Talking points: what law should the newly elected Legco members try to pass first?

Natalie LamAnirudh KannanVeronica LinMiuccia ChanNastassja ChanDiva Saha

Hate it when you can’t talk back? Well, you can with Young Post. Have your say and share with students around Hong Kong

Natalie LamAnirudh KannanVeronica LinMiuccia ChanNastassja ChanDiva Saha |

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Natalie Lam, 15, Heep Yunn School

I think laws related to environmental protection should be passed first. Global warming is a very serious issue. Other than trying to come up with solutions for our present problems, planning for the future is necessary.

Anirudh Kannan, 16, South Island School

The Global Slavery Index has ranked Hong Kong alongside famously restrictive countries, such as North Korea, for its response to issues like human trafficking and forced labour. Because of this, the newly elected lawmakers should draft legislation to help eradicate slavery. Lawmakers should also launch campaigns to raise awareness of the issue and get more media attention. This would likely go a long way towards stamping out the problem in Hong Kong.

Veronica Lin, 17, Hong Kong International School

I think they should pass a law allowing mainland tourists to visit Hong Kong only once a month. Despite the economic benefits they bring, the large numbers of mainland tourists really interfere with Hongkongers’ daily lives, and the situation will only get worse as the conflict between locals and tourists intensifies.

Miuccia Chan, 15, Maryknoll Convent School (Secondary Section)

A law to ensure freedom of speech and the right to demonstrate. Not because we don’t have one already, but just to remind the government that Hong Kong students and teachers are entitled to voice their opinions, no matter what kind of message they are trying to convey to their audience.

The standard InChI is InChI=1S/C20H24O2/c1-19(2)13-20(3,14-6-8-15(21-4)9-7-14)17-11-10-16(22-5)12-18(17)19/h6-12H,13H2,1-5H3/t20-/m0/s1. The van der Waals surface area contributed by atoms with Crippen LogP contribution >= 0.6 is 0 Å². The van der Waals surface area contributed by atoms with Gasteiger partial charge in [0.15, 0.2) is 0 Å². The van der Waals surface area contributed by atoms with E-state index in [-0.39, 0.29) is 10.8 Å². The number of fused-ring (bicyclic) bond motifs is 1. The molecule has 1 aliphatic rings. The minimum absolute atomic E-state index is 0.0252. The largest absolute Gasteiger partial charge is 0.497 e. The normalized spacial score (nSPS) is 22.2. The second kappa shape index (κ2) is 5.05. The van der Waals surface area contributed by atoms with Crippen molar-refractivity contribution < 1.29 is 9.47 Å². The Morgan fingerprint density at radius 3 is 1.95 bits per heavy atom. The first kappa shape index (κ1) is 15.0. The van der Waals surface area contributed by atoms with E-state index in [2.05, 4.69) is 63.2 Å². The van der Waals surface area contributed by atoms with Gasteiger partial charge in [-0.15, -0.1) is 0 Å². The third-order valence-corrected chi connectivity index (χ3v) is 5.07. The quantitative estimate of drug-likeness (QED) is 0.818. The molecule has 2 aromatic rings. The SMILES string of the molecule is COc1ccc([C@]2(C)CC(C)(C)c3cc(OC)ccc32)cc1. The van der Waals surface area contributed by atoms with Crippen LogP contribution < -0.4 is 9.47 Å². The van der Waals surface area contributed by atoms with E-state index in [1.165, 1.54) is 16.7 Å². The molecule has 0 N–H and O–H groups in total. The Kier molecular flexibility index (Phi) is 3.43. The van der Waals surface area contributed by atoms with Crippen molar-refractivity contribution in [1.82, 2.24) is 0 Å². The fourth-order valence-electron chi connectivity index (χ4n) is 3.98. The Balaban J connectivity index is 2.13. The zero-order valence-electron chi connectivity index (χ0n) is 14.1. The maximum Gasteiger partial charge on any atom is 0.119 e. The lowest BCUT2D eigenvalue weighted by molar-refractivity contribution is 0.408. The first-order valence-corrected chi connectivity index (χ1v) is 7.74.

Catherine Wang, 17, Chinese International School

The first law passed by the new-look Legco should address the lack of rights for helpers in Hong Kong, who are mainly from the Philippines and Indonesia.

In the past year, we have seen many cases of helpers being mistreated, exploited, beaten, and even abused by their employers. Only a few of these offenders have been charged and there has been little improvement in the situation.

Also, many helpers do not report incidents because they have to go through a complicated process.

The Legislative Council should introduce new, straightforward laws that would protect the rights of our domestic workers. These people are not only our “helpers”, but also our friends.

Nastassja Chan, 19, Emerson College

They should start focusing more on providing more counselling and mental health support to students. Only a very small percentage of people can get the help they need. That’s completely ridiculous – especially when the government has such a large amount of money just being saved.

Diva Saha, 16, King George V School

As a young person in Hong Kong, the most important law I'd like to see passed is Universal Suffrage, which we all fought for months ago, sitting under those yellow umbrellas.

For our issue, we’ll discuss:

What food should be banned from Hong Kong?

We are now accepting answers from readers for this topic. To take part, email your answer with your name, age, and school, along with a nice, clear selfie (make sure it’s not blurry), to [email protected] by lunchtime on Monday, September 12. Don’t forget to include “Talking Points” in the subject line.